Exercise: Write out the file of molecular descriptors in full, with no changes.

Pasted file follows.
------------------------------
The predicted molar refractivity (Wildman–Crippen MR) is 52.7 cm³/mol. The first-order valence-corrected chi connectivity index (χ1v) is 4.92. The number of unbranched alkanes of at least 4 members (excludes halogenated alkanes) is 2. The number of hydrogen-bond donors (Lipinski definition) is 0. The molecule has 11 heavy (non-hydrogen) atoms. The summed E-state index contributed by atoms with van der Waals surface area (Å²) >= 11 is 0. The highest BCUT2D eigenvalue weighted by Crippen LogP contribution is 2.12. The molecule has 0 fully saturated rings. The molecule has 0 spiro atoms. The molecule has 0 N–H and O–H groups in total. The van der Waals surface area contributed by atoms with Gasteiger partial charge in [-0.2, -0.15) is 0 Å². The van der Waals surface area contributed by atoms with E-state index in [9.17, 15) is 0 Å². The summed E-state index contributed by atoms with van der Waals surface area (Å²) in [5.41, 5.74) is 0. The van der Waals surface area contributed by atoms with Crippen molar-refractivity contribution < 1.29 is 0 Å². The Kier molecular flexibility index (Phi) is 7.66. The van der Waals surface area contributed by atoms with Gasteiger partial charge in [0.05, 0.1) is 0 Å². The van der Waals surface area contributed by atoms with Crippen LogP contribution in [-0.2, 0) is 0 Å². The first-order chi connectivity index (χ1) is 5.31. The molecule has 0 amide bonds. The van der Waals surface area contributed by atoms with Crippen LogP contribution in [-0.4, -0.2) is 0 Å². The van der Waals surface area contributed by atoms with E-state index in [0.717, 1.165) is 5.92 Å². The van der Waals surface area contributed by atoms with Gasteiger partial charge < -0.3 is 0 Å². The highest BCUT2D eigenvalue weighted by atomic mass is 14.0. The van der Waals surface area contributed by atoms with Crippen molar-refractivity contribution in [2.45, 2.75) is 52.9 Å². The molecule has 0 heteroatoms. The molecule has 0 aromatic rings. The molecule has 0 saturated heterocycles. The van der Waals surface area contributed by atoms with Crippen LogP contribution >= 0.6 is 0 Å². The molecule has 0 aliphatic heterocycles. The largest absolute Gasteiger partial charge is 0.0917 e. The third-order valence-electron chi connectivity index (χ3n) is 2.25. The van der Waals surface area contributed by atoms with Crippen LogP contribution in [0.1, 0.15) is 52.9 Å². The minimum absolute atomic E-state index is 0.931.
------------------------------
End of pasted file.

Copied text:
The predicted molar refractivity (Wildman–Crippen MR) is 52.7 cm³/mol. The first-order valence-corrected chi connectivity index (χ1v) is 4.92. The number of unbranched alkanes of at least 4 members (excludes halogenated alkanes) is 2. The number of hydrogen-bond donors (Lipinski definition) is 0. The molecule has 11 heavy (non-hydrogen) atoms. The summed E-state index contributed by atoms with van der Waals surface area (Å²) >= 11 is 0. The highest BCUT2D eigenvalue weighted by Crippen LogP contribution is 2.12. The molecule has 0 fully saturated rings. The molecule has 0 spiro atoms. The molecule has 0 N–H and O–H groups in total. The van der Waals surface area contributed by atoms with Gasteiger partial charge in [-0.2, -0.15) is 0 Å². The van der Waals surface area contributed by atoms with E-state index in [9.17, 15) is 0 Å². The summed E-state index contributed by atoms with van der Waals surface area (Å²) in [5.41, 5.74) is 0. The van der Waals surface area contributed by atoms with Crippen molar-refractivity contribution < 1.29 is 0 Å². The Kier molecular flexibility index (Phi) is 7.66. The van der Waals surface area contributed by atoms with Gasteiger partial charge in [0.05, 0.1) is 0 Å². The van der Waals surface area contributed by atoms with Crippen LogP contribution in [-0.2, 0) is 0 Å². The first-order chi connectivity index (χ1) is 5.31. The molecule has 0 amide bonds. The van der Waals surface area contributed by atoms with Crippen LogP contribution in [-0.4, -0.2) is 0 Å². The van der Waals surface area contributed by atoms with E-state index in [0.717, 1.165) is 5.92 Å². The van der Waals surface area contributed by atoms with Gasteiger partial charge < -0.3 is 0 Å². The highest BCUT2D eigenvalue weighted by atomic mass is 14.0. The van der Waals surface area contributed by atoms with Crippen molar-refractivity contribution in [2.45, 2.75) is 52.9 Å². The molecule has 0 heteroatoms. The molecule has 0 aromatic rings. The molecule has 0 saturated heterocycles. The van der Waals surface area contributed by atoms with Crippen LogP contribution >= 0.6 is 0 Å². The molecule has 0 aliphatic heterocycles. The largest absolute Gasteiger partial charge is 0.0917 e. The third-order valence-electron chi connectivity index (χ3n) is 2.25. The van der Waals surface area contributed by atoms with Crippen LogP contribution in [0.1, 0.15) is 52.9 Å². The minimum absolute atomic E-state index is 0.931.